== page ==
Yoga for Squash: How To Gain The Competitive Edge

28th August 2013

I teach Yoga predominantly to amateur athletes and especially enjoy working with Squash players. The majority of my classes are filled with athletes across a broad range of sports, however, this was not always the case.

My persuasion skills were put to the test when trying to coax an athlete, especially men, into attending my Vinyasa Flow class, mainly by asking them to give it 4 weeks and see the results. Their misconception of a chilled out class that would not completely challenge their strength and make them sweat was quickly quelled. Their vast improvement in balance, flexibility, and non-dominant muscle strength after a period of practice was motivation enough to continue, however, the real excitement was derived from their increased sporting performance.

If you are reading this, you play Squash. If you haven’t yet tried Yoga or haven’t yet found the right class for you, I can confidently say that you are putting yourself at a disadvantage on-court. My reasons are as follows:


yoga for squashGreater Strength and Stamina

Think about your large dominant muscles constantly used in squash – quads, hips/glutes, back, shoulder/arm. There are over 600 muscles in the body, and in order to increase your overall power and stamina, accessing and strengthening your non-dominant muscles can be invaluable. In addition, Squash is, of course, uses one side of the body which creates imbalances and can lead to long-term chronic injury. Yoga is a practice that not only raises your awareness of weaker areas but also improves their strength in a balanced manner. Lastly – yet another reason why this is important – improving your non-dominant strength helps to increase your on-court stamina. The more muscles you can rely on surrounding your dominant muscles, the longer you’ll outlast your opponent.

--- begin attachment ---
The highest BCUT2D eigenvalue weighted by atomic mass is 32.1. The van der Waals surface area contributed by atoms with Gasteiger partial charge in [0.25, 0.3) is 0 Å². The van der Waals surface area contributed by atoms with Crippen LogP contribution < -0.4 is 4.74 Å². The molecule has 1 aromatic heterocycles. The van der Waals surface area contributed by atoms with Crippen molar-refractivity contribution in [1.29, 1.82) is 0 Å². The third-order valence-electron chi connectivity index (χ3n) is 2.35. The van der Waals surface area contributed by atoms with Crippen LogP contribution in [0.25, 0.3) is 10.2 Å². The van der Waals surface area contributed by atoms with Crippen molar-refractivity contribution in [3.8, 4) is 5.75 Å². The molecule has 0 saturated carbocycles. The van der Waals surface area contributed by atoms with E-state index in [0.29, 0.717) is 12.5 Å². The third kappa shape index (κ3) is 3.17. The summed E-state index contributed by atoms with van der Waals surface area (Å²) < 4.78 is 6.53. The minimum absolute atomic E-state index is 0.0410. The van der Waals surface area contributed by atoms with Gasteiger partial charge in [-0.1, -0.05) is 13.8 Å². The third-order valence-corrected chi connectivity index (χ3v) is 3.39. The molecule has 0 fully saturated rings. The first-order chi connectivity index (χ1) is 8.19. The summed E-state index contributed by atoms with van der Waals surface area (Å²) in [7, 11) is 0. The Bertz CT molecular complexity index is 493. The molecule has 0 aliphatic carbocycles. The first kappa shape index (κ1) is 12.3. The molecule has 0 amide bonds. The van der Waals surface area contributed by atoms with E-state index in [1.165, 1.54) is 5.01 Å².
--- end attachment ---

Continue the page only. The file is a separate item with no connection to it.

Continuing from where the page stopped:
Increased Range of Motion and Flexibility

Flexibility & Squash? Sounds like oil & water to most players. The unfortunate truth is, as we age, even if you’re active, your body will stiffen and dehydrate – by adulthood your tissues have lost around 15% of their moisture content, leaving you more vulnerable to injury. Stretching slows this process by creating tissue lubricants and improves the body’s structure. Now think of this improvement translated on court: Your power improves from greater range of movement as you strike through the ball, your reach expands, your movement to recover quickens.


yoga for squashStability & Balance

Have you ever lost your balance slightly as you recover back to the T? Are you able to quickly change your movement direction? Most yoga poses challenge your stability, which in turn greatly improve your coordination and control over how your body moves. This applies to your swing as well – greater control in your swing while stabilizing the lower body results in the ability to place a perfect drop shot.


Mind and Breath Control

Have you ever felt ‘in the zone’, and perfectly executed a point, only to lose it in the next? All too common. Think about professional squash players. It is easy to say that the majority of at least the Top 50 Players in the World are near-perfect physical Squash specimens thanks to their training regimes. Sure, some are more naturally gifted than others, but what sets a long-standing no.1 player apart from the rest is mental focus. The ability to banish negativity and stay completely focused under extreme pressure takes a highly trained mind. This can be applied to any amateur athlete, and Yoga is the best way I can suggest to increase this mental focus and clarity. By controlling the breath during the entire practice and especially more challenging asanas (poses), we learn how to stay present, or ‘in the zone’. The mind can be trained just as much as our bodies.


Jess Winstanley

Not sure where to start?

Check out our library of yoga exercises you can incorporate into your training

Watch now